THE WHITE HOUSE
the Press Secretary
U.S.-EU: Madrid Protocol on
The U.S. and the EU have reached an
agreement on procedures that will facilitate international trademark
registration that will save hundreds of millions of dollars for U.S. companies
and substantially reduce the time it will take for them to register their
trademarks in European and other participating countries.
Under the Madrid
Protocol (the Madrid Agreement Concerning the International Registration of
Marks), companies will:
The U.S. and the EU have also agreed on Protocol provisions
for a fair and equitable voting formula under which participating states can
make decisions related to implementation of the Protocol.
- be able to obtain a single registration valid in all
participating EU member countries and other participating states, with one
renewal date, by filing one application (with the World Intellectual Property
Organization - WIPO), with one fee, in one language; and
- no longer be required to register trademarks in individual EU
savings of the Protocol are significant. For example, a U.S. trademark owner
wishing to register a mark in ten different countries currently needs to file
ten separate applications at a cost of at least $14,000. Under the Madrid
Protocol, the total cost would be preset at about $4,700 -- a savings of more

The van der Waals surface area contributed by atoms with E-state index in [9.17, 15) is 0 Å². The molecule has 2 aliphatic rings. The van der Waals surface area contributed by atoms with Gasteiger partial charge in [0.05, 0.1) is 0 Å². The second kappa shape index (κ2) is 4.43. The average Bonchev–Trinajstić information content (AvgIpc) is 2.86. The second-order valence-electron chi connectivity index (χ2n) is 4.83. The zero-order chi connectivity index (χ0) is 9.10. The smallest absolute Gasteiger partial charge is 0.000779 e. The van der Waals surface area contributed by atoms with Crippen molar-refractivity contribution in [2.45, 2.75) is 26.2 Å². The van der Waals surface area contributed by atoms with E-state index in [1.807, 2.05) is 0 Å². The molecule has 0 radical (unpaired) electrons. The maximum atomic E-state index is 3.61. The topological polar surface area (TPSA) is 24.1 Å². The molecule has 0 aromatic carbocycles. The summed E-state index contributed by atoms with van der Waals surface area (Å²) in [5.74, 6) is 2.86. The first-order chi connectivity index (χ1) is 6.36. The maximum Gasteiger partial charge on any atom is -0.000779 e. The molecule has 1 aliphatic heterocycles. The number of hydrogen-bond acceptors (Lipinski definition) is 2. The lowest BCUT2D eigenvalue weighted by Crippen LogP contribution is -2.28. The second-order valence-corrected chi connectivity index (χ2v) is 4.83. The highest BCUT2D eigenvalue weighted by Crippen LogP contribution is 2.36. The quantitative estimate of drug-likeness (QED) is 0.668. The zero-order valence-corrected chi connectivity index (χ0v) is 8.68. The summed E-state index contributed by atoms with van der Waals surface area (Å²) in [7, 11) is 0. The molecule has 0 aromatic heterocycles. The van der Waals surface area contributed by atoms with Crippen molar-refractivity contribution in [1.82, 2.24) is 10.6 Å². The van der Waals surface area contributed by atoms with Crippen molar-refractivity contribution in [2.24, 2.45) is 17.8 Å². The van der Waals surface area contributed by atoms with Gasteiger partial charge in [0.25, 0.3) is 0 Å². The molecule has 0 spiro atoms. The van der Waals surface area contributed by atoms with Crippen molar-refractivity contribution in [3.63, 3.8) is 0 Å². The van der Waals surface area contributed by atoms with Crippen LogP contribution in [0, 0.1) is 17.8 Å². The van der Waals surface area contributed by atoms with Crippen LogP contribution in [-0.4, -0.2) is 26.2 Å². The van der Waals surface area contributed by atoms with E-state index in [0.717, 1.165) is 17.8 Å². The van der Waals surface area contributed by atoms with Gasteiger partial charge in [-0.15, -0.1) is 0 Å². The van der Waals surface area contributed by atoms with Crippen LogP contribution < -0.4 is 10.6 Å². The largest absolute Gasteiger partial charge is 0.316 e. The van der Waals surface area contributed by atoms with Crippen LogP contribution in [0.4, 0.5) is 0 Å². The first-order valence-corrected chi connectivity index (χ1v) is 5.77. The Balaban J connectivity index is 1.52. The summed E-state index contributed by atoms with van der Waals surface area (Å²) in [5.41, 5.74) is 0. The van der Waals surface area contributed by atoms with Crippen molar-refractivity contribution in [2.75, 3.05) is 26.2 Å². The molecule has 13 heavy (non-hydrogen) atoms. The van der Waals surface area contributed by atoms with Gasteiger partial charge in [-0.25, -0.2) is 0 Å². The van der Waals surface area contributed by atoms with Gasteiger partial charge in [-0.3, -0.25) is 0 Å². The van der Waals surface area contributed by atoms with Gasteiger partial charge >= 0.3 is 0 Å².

than 67% in total fees.
Companies will also save considerably on fees
relating to amending trademark registrations (e.g. in the event of address
change). Currently, a company with 1,000 trademark registrations in ten
countries would need to file 10,000 amendment applications at a cost of several
thousand dollars. Under the Protocol, the company will need file one amendment
application with WIPO at a cost of about $100.
The protocol will also
lead to greatly reduced waiting periods for processing of trademark
registration applications. Currently, national applications can require up to
four years processing time. Under the Protocol, members must act upon
applications within eighteen months.
The President must submit the
protocol to the U.S. Senate for there advise and consent prior to U.S.
adherence to it.